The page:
So, what good is a 24/7 home sensor base station if it loses messages?
I originally planned to run the beagle board based station as an AMQP client talking to a cloud server where data would be correlated and presented to users. Unfortunately, from a design perspective, this doesn't address temporary "internet outages". What does the station do with a bunch of events when it can't reach the cloud server?
Well, how about running RabbitMQ on a Beaglebone? This local instance of RabbitMQ would act as a cache and shovel events/messages to the cloud server RabbitMQ when it is available. By using a local "work" queue, I can utilize a different delivery path in case the internet connection has gone south (power outage?) for a pre-defined duration. This backup path could be a cellular modem.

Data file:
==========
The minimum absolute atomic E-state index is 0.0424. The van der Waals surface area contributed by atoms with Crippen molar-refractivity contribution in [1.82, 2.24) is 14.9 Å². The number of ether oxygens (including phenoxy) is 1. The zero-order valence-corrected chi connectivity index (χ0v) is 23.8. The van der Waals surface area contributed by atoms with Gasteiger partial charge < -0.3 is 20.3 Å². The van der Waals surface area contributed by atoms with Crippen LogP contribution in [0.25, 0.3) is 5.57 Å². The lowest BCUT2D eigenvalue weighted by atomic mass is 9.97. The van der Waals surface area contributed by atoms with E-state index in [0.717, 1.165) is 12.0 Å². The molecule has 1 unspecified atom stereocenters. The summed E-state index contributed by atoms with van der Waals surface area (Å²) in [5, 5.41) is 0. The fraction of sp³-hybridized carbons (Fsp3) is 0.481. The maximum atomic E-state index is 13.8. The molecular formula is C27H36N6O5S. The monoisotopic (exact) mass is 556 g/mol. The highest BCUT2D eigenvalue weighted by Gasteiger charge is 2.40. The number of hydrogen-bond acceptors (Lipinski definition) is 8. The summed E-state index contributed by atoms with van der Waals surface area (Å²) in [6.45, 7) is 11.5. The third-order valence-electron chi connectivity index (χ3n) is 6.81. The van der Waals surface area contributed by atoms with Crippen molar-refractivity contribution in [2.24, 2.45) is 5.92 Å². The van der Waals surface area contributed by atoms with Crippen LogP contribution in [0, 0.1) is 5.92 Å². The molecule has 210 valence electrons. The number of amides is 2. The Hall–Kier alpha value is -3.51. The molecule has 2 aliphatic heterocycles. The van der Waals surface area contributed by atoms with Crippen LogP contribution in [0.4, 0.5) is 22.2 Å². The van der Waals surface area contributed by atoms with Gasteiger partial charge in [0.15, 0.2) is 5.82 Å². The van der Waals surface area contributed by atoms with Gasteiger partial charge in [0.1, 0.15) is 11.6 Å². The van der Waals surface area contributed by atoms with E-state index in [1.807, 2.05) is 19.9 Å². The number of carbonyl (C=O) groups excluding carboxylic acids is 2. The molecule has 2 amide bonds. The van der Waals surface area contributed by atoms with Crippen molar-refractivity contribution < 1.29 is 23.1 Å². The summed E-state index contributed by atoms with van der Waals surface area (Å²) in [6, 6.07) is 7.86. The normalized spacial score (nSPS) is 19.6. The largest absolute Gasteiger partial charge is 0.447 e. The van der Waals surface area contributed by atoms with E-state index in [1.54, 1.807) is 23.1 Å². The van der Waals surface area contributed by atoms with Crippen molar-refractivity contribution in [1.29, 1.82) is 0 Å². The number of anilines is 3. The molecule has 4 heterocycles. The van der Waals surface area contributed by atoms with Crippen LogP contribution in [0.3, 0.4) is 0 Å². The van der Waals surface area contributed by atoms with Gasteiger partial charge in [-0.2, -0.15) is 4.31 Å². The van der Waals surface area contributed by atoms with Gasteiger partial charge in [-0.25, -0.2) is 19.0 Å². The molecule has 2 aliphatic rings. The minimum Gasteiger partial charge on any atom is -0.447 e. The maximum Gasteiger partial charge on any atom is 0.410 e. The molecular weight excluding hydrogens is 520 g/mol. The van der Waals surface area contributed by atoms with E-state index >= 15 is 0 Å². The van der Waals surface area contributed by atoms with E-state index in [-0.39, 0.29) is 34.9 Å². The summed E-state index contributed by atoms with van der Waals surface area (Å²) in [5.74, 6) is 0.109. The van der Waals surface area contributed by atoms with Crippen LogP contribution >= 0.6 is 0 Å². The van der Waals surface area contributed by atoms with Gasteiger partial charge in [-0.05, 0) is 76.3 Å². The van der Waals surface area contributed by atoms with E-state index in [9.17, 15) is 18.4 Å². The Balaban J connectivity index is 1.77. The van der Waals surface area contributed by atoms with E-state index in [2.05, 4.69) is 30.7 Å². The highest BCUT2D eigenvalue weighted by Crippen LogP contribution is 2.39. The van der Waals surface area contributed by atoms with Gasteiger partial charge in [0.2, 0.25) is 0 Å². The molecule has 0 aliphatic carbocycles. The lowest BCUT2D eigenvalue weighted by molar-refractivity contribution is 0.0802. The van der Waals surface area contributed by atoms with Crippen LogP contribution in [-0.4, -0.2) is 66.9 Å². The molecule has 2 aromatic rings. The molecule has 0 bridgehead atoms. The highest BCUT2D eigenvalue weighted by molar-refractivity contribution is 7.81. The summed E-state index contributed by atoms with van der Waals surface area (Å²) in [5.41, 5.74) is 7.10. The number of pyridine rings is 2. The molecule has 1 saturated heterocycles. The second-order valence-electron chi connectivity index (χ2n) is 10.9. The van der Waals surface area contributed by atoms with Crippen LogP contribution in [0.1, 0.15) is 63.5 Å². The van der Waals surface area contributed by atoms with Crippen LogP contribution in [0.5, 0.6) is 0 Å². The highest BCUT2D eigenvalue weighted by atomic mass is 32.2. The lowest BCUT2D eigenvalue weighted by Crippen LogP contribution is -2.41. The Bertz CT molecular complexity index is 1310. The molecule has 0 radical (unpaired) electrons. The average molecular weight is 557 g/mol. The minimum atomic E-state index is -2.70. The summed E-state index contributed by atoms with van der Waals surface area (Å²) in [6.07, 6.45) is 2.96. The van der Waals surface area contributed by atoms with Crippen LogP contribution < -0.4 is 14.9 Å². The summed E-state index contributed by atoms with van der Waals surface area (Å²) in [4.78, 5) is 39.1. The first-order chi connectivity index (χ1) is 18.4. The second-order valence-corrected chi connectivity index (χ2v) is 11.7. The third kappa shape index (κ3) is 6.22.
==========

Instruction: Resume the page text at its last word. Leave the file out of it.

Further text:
I am using the nerve erlang distribution and after building a bunch of supplemental Erlang packages, I was able to get the latest RabbitMQ (2.8.2) running on the Beaglebone. I haven't put it through its paces, but it does seem to run the management plug-in and I can navigate it with a web browser.
Resource-wise, the "freshly" launched RAM footprint is around 30MB. Performance may be an issue, but it looks like I have some room for at least a few sensor event messages. And, I don't need spectacular performance, I need reliability.
I will put it through some stress tests, but I like the overall architectural approach: Erlang/OTP and RabbitMQ in the home base station.